Edgar Allan Poe- notorious poet, author, and critic- was born on January 19th, 1809, in Massachusetts. Poe was born in Boston and left in the care of his godfather, John Allan, in Richmond, Virginia, after both of his parents passed away early in his youth. According to History.com, John Allan was a tobacco merchant with a thick pocketbook, but had a roller-coaster relationship with Poe. PoeMuseum.org explains that Allan did his best to raise Poe to become a “businessman and a Virginia gentleman,” but that Poe had bigger dreams of achieving success as a writer. In fact, by the time Poe reached the age of thirteen, he had enough poems written to publish his own book. Edgar Allan Poe left Allan’s home in Richmond, Virginia, to attend the University of Virginia in 1826.
John Allan sent Poe off to school with only a fraction of what Poe needed. Desperation set in and Poe turned to gambling to try to raise money for his studies. Although college students are usually tight on money, Poe’s poverty went a step further when he found himself having to burn his furniture to stay warm by the end of the first term. Dejected, Poe returned to Richmond only to find that his fiancee engaged another man while he was away. Rightly so, Poe was angry at the world and his relationship with John Allan deteriorated because of it. Poe stormed off in search of fame and adventure. Before enlisting in the United States Army, Poe published his first book, “Tamerlane.”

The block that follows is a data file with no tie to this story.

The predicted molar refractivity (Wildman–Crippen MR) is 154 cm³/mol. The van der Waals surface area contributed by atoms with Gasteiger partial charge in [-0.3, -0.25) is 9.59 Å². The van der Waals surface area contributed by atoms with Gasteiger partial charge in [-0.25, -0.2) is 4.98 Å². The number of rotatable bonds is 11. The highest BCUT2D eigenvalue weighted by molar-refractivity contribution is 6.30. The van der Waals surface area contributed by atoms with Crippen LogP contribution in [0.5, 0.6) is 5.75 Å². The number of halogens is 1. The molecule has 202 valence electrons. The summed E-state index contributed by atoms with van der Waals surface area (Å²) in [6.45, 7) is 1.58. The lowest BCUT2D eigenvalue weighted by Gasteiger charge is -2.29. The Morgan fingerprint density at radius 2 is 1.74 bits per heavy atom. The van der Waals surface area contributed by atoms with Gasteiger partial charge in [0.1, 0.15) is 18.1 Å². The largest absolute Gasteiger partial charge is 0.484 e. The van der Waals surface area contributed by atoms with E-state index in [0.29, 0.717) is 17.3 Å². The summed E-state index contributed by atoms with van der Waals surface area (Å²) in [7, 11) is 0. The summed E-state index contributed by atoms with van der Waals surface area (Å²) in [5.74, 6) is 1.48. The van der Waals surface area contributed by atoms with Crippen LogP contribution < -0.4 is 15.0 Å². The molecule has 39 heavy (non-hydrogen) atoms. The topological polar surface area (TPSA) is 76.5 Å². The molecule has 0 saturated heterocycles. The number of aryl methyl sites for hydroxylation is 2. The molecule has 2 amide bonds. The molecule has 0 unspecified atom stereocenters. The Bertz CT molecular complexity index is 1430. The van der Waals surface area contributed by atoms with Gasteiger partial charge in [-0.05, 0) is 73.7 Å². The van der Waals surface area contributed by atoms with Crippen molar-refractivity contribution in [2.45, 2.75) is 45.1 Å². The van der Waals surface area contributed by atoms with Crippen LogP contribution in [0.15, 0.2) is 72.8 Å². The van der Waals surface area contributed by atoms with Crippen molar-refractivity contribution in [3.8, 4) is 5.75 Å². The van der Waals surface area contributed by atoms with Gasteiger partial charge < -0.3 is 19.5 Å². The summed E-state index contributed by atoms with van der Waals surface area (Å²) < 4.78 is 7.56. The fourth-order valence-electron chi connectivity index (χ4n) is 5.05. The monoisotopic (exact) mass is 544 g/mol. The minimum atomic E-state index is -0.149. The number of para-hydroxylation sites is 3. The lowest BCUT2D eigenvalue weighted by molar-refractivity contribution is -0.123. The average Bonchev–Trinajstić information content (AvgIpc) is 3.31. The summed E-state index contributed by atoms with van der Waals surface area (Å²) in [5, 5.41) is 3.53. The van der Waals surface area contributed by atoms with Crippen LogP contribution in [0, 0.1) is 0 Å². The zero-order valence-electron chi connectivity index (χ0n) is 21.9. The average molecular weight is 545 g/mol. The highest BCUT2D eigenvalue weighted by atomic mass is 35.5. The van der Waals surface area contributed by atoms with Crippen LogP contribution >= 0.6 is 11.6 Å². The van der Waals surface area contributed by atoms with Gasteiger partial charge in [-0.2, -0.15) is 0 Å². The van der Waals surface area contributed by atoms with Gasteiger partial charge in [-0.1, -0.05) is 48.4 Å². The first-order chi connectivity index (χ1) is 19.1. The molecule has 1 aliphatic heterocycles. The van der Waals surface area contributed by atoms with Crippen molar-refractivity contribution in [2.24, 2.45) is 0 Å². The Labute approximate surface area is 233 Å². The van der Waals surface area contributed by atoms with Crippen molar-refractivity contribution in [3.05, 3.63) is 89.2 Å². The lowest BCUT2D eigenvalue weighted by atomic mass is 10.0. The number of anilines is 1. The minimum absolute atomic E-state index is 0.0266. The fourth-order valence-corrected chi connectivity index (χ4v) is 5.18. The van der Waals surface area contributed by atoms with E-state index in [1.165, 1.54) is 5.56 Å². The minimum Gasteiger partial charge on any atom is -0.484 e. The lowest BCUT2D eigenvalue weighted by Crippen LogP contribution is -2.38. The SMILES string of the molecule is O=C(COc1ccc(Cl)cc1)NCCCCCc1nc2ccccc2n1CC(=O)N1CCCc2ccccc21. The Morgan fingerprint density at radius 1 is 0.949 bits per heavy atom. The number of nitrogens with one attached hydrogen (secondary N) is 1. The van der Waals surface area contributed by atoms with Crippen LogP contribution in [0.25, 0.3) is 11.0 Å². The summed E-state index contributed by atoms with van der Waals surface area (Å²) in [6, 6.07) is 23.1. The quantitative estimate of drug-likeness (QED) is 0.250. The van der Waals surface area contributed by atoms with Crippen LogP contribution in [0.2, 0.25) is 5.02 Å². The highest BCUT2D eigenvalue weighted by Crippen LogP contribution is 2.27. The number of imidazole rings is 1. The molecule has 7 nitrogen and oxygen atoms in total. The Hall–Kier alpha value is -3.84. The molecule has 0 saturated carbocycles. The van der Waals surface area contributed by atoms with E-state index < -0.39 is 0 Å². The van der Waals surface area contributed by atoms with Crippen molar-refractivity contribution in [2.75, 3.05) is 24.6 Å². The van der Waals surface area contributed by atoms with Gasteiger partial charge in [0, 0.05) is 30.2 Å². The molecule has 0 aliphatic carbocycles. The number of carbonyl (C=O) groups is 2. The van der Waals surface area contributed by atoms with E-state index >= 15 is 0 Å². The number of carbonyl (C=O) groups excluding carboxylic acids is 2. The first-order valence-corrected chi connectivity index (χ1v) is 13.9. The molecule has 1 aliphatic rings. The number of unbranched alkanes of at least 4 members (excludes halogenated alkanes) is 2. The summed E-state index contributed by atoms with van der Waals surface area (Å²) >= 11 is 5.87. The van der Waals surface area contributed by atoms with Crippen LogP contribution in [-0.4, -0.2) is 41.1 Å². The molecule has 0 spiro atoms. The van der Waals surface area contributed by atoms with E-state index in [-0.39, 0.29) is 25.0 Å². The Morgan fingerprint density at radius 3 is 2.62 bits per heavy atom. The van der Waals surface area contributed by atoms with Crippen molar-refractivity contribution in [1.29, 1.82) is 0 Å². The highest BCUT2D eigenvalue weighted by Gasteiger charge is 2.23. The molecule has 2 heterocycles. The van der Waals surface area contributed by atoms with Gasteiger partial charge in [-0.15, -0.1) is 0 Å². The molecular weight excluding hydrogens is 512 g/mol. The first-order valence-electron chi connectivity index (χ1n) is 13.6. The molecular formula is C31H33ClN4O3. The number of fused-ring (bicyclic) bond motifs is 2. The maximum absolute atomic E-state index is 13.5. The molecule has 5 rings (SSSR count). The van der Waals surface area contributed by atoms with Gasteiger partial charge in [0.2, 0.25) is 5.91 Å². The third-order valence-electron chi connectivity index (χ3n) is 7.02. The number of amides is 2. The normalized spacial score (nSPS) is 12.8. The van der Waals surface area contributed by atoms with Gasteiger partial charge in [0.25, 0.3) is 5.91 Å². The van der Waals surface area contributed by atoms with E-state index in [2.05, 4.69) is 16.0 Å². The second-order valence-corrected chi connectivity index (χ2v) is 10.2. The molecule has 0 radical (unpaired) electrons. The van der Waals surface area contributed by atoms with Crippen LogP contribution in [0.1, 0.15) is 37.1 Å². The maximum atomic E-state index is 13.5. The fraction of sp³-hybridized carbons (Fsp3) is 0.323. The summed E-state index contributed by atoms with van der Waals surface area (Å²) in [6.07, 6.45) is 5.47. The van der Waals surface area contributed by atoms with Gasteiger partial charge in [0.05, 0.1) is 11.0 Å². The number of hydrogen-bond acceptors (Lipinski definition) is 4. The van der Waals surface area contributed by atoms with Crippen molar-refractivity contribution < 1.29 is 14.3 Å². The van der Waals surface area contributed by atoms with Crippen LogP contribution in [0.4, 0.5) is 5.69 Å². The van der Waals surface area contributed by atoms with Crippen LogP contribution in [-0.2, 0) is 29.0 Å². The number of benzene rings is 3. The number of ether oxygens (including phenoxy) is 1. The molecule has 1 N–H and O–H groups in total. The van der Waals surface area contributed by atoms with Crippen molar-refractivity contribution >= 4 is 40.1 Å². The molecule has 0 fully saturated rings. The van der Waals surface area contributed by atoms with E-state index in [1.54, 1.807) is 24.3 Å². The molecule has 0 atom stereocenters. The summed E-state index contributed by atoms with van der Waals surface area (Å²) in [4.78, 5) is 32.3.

Poe’s life after the Army included tragedies, successes, and even more tragedies. He moved to Baltimore, his godfather died and left Poe out of his will, Poe won a writing contest for one of his short stories, and he began climbing the social latter. He gained popularity as a magazine editor, and was known for his “scathing book reviews.” He married his thirteen-year-old cousin, and the family was very happy together. He spent the middle of his life traveling around in search of better pay and more writing opportunities. It wasn’t until January of 1845 that Poe became a household name with the publication of his story, “The Raven.” In 1847, Poe’s beloved wife died of tuberculosis at the age of twenty-four, and Poe only lasted a few more years after her death. After he died his literary rival, Rufus Griswold, painted Poe as a mysterious, womanizing, alcohol-loving gambler who didn’t have any morals. Griswold was still upset about Poe’s harsh criticism of Griswold’s own literary work. Ultimately though, Griswold’s portrayal only catapulted Poe’s after-death sales higher.
Have you read any of Poe’s short stories? What do you think of Poe’s life? Share your thoughts and comments in the box below!
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